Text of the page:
City holds first public meeting for possible Stanley Street changes
Stevens Point officials held a public information meeting Wednesday, Oct. 26, to take input from residents about making possible changes to the lane striping on Stanley Street from the Interstate 39 Interchange to the university campus.
The proposed project could, among other things, implement a four-to-three lane conversion on the corridor to improve safety and open up room for bike lanes. No construction would occur on the road, only a restriping of the lanes to reduce the four lanes down to two with a center turn lane.
It’s estimated to cost somewhere in the ballpark of $50,000. It’s a relatively meager sum when compared to the greater whole, but a weighty logistic decision nonetheless.
“Form a staff perspective, I feel it’s important we get our message out … So, why are we here? Because there have been citizens who have reached out to staff and to Common Council members and as a result some of the Common Council members have reached out to staff to look at the possibility of considering a four-to-three lane conversion on Stanly Street,” said Scott Schatschneider, director of Public Works.
“The question has been asked, ‘can Stanley Street do more than just move vehicles?’ and that’s going to be part of our analysis. The best way to start that consideration is with a public involvement meeting,” Schatschneider said.
The project came about in a traditionally unorthodox manner, though, as a handful Stevens Point Common Council alders pushed to have it included during the 11th hour of the 2017 budget cycle after receiving encouragement from local advocacy groups. But Stevens Point Mayor Mike Wiza pulled back on the reigns slightly to allow for the necessary time required to properly go about city projects.
Garrett Ryan, District 3, publicly called Wiza a bully and accused him of stonewalling the project during the September Common Council meeting because it wasn’t included on the committee and council agendas.
However, Wiza said he had no problem putting the project through the chain – nor had he received any actual direct request to do so – but stressed the logic of not trying to make it work for 2017 that late in the game, to take their time to do it right next year.
Ultimately, the council agreed and passed the 2017 budget during its October meeting. But not without continued argument from a few alders.
In the spirit of getting the ball rolling, Wiza organized a public information meeting.
“There seems to be enough interest in it where we thought we’d start exploring that. Anything that the city does is typically a pretty long process, which is done purposefully,” he said.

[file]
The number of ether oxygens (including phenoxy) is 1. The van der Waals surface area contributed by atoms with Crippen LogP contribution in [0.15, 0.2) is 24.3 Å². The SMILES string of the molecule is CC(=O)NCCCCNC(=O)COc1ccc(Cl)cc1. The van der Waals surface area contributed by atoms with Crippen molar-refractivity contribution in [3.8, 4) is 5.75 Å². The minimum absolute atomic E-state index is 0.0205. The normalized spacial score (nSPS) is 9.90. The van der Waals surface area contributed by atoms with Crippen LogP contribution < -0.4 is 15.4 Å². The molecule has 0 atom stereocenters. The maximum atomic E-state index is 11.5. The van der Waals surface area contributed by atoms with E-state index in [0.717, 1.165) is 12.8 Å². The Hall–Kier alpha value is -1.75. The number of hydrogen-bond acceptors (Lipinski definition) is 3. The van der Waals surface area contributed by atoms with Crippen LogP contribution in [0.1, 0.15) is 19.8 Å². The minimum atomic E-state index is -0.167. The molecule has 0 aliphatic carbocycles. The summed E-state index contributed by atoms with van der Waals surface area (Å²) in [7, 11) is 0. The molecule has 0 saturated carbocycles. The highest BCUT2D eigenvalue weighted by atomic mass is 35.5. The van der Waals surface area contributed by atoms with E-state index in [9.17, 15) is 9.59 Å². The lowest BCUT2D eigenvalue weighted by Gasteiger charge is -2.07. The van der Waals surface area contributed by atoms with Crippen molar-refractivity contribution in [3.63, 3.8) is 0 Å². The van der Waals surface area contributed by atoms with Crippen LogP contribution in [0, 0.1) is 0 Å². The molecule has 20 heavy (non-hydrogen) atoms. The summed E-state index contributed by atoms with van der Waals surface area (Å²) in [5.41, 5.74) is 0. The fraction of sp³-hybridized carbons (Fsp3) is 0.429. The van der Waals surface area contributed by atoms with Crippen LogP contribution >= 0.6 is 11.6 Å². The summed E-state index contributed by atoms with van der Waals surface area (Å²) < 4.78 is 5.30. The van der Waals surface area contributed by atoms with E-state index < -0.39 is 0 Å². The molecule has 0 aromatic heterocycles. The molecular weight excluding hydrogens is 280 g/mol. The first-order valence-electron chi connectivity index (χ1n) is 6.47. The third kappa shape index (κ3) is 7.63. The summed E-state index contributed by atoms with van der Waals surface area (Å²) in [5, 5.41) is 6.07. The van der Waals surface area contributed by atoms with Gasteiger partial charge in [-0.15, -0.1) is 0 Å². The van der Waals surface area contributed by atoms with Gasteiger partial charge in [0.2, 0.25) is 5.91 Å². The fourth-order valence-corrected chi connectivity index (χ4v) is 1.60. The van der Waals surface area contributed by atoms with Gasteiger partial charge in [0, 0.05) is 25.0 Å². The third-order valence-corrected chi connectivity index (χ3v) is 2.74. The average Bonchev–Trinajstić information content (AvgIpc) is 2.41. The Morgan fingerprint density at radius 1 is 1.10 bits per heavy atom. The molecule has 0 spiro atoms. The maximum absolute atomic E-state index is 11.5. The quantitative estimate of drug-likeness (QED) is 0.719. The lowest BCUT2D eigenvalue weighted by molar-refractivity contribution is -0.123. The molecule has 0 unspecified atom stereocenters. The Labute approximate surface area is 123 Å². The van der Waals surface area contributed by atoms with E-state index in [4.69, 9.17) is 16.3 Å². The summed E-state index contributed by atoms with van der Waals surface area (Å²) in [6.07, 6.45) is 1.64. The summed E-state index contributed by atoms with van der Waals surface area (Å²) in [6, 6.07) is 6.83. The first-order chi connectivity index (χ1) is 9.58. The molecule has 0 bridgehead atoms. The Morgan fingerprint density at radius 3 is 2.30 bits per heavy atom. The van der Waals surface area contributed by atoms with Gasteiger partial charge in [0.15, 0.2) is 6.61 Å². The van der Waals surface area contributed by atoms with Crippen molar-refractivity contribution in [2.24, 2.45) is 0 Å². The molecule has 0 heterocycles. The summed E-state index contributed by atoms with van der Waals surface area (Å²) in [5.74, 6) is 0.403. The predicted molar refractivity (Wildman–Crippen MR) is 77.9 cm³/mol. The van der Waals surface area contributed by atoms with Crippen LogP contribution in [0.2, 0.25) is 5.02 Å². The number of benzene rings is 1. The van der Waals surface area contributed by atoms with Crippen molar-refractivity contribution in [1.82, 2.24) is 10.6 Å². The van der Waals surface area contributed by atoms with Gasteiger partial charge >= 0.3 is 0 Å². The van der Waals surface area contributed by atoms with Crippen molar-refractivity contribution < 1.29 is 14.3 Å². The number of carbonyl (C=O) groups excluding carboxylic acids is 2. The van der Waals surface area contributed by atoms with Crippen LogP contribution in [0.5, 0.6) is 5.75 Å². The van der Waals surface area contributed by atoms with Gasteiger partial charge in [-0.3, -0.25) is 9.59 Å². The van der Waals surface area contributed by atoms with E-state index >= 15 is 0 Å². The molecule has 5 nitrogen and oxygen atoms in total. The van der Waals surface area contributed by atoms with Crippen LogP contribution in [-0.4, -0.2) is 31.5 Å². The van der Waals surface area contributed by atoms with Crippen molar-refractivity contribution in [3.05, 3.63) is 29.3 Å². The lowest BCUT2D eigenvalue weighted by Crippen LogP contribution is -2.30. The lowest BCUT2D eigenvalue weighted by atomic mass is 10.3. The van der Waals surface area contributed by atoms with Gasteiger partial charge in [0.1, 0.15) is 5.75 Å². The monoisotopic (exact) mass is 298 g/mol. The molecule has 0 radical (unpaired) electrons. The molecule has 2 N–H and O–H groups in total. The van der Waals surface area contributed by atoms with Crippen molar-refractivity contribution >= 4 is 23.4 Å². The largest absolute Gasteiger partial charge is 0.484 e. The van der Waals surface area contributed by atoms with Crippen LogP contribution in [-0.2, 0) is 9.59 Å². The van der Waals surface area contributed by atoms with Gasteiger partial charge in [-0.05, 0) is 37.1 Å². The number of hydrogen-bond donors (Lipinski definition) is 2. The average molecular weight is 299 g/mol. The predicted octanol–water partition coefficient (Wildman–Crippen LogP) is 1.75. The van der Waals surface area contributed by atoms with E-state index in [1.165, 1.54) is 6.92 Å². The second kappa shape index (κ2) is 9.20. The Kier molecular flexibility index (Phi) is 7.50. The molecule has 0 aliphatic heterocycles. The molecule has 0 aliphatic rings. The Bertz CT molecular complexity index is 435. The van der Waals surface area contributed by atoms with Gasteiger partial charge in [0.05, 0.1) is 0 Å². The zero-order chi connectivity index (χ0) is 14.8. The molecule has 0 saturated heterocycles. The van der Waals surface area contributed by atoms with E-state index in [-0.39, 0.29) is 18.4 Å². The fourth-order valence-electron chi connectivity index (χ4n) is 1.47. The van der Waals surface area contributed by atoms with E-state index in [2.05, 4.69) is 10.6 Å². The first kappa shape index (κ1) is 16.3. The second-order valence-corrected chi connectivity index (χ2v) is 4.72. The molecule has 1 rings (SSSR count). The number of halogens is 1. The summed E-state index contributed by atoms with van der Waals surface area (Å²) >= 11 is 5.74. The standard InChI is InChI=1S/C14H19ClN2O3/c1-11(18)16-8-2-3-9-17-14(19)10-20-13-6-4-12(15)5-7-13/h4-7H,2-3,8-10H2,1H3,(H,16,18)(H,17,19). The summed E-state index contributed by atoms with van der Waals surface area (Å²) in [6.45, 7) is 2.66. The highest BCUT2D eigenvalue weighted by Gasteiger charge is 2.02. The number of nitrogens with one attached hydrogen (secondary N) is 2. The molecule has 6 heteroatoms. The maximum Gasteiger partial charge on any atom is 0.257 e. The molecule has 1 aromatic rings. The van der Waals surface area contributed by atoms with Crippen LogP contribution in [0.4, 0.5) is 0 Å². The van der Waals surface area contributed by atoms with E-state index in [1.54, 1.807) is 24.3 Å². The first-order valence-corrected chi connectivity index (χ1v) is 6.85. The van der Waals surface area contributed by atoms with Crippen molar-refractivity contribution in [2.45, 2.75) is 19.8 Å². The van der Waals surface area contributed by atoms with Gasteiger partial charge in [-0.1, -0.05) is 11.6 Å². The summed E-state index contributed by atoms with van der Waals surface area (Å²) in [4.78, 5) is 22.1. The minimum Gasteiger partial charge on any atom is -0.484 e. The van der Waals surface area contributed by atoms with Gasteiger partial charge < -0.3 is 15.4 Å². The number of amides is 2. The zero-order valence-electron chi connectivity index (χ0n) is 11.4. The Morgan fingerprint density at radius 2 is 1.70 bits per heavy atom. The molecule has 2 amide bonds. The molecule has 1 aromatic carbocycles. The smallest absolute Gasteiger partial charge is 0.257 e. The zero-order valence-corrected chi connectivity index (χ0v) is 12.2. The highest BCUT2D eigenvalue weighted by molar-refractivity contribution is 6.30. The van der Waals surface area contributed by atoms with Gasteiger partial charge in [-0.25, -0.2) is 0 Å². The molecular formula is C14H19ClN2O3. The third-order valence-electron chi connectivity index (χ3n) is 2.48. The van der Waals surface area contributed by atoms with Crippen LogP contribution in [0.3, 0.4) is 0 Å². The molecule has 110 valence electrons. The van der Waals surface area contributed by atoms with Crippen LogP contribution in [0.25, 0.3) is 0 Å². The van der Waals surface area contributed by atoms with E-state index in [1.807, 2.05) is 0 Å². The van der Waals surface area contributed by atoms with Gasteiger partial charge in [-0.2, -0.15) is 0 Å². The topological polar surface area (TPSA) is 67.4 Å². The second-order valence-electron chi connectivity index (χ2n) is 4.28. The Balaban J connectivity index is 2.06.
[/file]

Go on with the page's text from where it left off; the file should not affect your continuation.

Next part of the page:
The long process allows for more people to provide input and ask questions as well as gives engineers time to develop designs and work through the issues with help from the public, he said.
Wiza and the Public Works Department started right away with the first step of any potential road project: a public information meeting Oct. 26.
To give the public some context, Kyle Kerns, associate city planner, and Schatschneider gave a short presentation about some possible options on the table. The basic concept the four-to-three lane conversion wouldn’t be hard to design from a layout standpoint, as the street is exceptionally wide, and has the potential to increase safety.
By somewhat of a wide margin, residents living directly on Stanley Street who spoke at the meeting were against the four-to-three lane conversion, saying it’s already hard enough to get in and out of their driveways and traffic is heavy along the corridor most of the day and reducing the lanes could exacerbate their problems.
To be fair, though, more than 200 letters were sent out to residents along Stanley Street and one street removed – under the assumption they too use the street– and not all of the 71 people attended the meeting disagreed. There were a few who admitted it’s entirely too early to pick a side and saw the merit in discussing reform. There were also those in the audience who said road diets genuinely make safer roads for motorists as well as bicyclists and pedestrians.
From a purely statistical standpoint, two lane roads with a center turn lane are safer and the engineering data backs that up. Traffic flows move slower and they leave plenty of room for users other than cars and trucks, but they’re not perfect for all streets and needs to be studied diligently, Wiza said.
One raised the point this particular project has a lack of urgency to justify spending the funds.
Jerry Moore, former District 11 alderperson, said he thought it was a little silly the city was entertaining the idea and give it such a high priority when finding money for capital projects is getting increasingly challenging. The small projects add up and get expensive fast.
“This is a want, not a need,” he said.
Anyone with suggestions to improve Stanley Street can submit their comments through the “Suggestions and Comments” link on the bottom right hand side of the www.stevenspoint.com homepage, next to Mayor Wiza’s picture.